A common industrial chemical used to produce Teflon might pose health risks for young girls and women of childbearing age, an internal report by the Environmental Protection Agency has found.
Agency scientists are concerned because the chemical, ammonium perfluorooctanoate, accumulates in human blood and demonstrates toxic properties. In September, the agency initiated a priority review under the Toxic Substances Control Act, which can be invoked to ban chemicals that pose significant risk of cancer, gene mutations or health defects.
The draft report assesses current scientific work, including studies by various companies.
The chemical, abbreviated in scientific literature as PFOA, is also known as C-8 at the DuPont Company, which manufactures it.
In assessing the risks of the chemical, the draft report used a ratio known as the margin of exposure, under which anything lower than 100 could be cause for serious concern.
In the draft report on C-8, this average ratio ranged from 66 to 80 for women and girls. For men and boys, the averages ranged from 9,000 to 11,000. The gender difference is notable because studies done on human exposure have focused on industrial workers, the vast majority of whom are male.
Studies have also shown that C-8 causes liver damage in rats. Robert Rickard, a DuPont toxicologist, said those studies were not relevant to humans because of the way the chemical worked.
At high dosages, C-8 has also shown development and reproductive harm in rats. DuPont contends that at lower levels they caused no effect. Studies of C-8 exposure on humans have not been conclusive, and the E.P.A. report urged
“We are in full cooperation with the E.P.A. on the study on this product,” said Irvin Lipp, a spokesman for DuPont.
The chemical, which is part of a family known as perfluorochemicals, plays a key role in materials that are widely used in the aerospace, transportation and electronics industries.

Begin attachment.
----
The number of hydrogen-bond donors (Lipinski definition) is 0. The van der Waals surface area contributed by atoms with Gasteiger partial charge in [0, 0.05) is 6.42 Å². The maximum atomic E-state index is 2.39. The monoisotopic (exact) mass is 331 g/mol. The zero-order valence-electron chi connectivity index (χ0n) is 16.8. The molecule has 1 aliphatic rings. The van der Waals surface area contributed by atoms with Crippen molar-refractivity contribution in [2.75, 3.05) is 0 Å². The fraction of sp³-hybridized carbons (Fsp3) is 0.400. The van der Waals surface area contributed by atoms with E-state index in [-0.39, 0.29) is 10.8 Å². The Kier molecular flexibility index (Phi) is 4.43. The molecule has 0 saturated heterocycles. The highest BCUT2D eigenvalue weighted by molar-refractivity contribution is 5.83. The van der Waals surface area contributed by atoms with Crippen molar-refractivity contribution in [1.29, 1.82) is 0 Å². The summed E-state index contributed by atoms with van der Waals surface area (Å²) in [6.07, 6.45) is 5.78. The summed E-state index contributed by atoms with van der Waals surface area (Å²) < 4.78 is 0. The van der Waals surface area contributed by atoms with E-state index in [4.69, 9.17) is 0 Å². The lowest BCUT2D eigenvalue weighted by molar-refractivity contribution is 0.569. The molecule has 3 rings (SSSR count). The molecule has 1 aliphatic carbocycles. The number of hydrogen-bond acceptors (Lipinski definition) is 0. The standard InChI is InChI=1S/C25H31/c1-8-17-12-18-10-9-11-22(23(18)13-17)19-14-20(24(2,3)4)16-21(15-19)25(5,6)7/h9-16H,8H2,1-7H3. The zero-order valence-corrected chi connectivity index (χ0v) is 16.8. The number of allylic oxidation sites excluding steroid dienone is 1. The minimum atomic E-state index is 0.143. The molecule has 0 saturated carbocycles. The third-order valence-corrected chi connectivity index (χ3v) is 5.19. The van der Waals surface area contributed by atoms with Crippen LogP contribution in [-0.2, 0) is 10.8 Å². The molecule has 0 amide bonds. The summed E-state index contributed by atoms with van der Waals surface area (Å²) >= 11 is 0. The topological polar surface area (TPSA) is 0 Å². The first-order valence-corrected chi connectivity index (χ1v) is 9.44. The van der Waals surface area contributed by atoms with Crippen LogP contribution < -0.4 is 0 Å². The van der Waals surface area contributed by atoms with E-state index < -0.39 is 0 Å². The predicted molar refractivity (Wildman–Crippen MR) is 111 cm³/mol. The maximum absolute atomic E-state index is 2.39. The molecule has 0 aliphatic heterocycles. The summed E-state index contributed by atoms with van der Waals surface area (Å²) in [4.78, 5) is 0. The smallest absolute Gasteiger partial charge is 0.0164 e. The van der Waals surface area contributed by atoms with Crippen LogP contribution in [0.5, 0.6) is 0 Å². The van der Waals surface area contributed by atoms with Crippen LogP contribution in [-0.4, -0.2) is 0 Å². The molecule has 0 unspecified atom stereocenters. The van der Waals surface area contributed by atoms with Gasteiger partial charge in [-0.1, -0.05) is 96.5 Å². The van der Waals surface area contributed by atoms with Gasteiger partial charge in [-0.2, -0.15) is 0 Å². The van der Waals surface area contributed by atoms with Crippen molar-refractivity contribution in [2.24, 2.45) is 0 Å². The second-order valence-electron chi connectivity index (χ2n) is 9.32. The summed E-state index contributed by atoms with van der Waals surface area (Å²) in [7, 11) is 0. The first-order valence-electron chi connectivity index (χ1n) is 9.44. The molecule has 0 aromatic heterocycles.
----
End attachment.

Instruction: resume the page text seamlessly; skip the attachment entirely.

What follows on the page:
A chemical related to C-8, used in the fabric protector Scotchgard, was voluntarily pulled from production by the 3M company in 2000 under pressure from the E.P.A. Since then, 3M has ceased production of perfluorochemicals. DuPont, which had been a longtime customer of 3M’s C-8, began producing it in Fayetteville, N.C., and uses it in a number of factories around the country.
Studies have shown that C-8 accumulates in the blood of workers and in the general population because it takes a long time to break down. The highest levels found among general populations are comparable to the lowest levels found among workers.
It is not known how the general population is exposed to C-8. But DuPont has started a World Wide Web site, c8inform.com, to address concerns about the presence of C-8 in an area’s drinking water. A class-action lawsuit has been filed in West Virginia against DuPont contending that C-8 is harmful to the environment and human health, an accusation the company disputes.
The E.P.A. report, which is dated March 17, is labeled an “internal deliberative draft” and “not subject to” the Freedom of Information Act. The report was first obtained by Inside EPA, a newsletter that monitors federal environmental policy, and was released yesterday by the Environmental Working Group, a group that advocates increased regulation of chemicals.
DuPont said the report was out of date and had not been not peer-reviewed. “It was a leaked document,” Mr. Lipp, the DuPont spokesman, said. “It was stolen.”
E.P.A. officials said they were not ready to make a judgment about the chemicals. “We are concerned enough about it to take it to the next step, because we don’t know enough about the situation,” said Joe Martyak, a spokesman for the agency.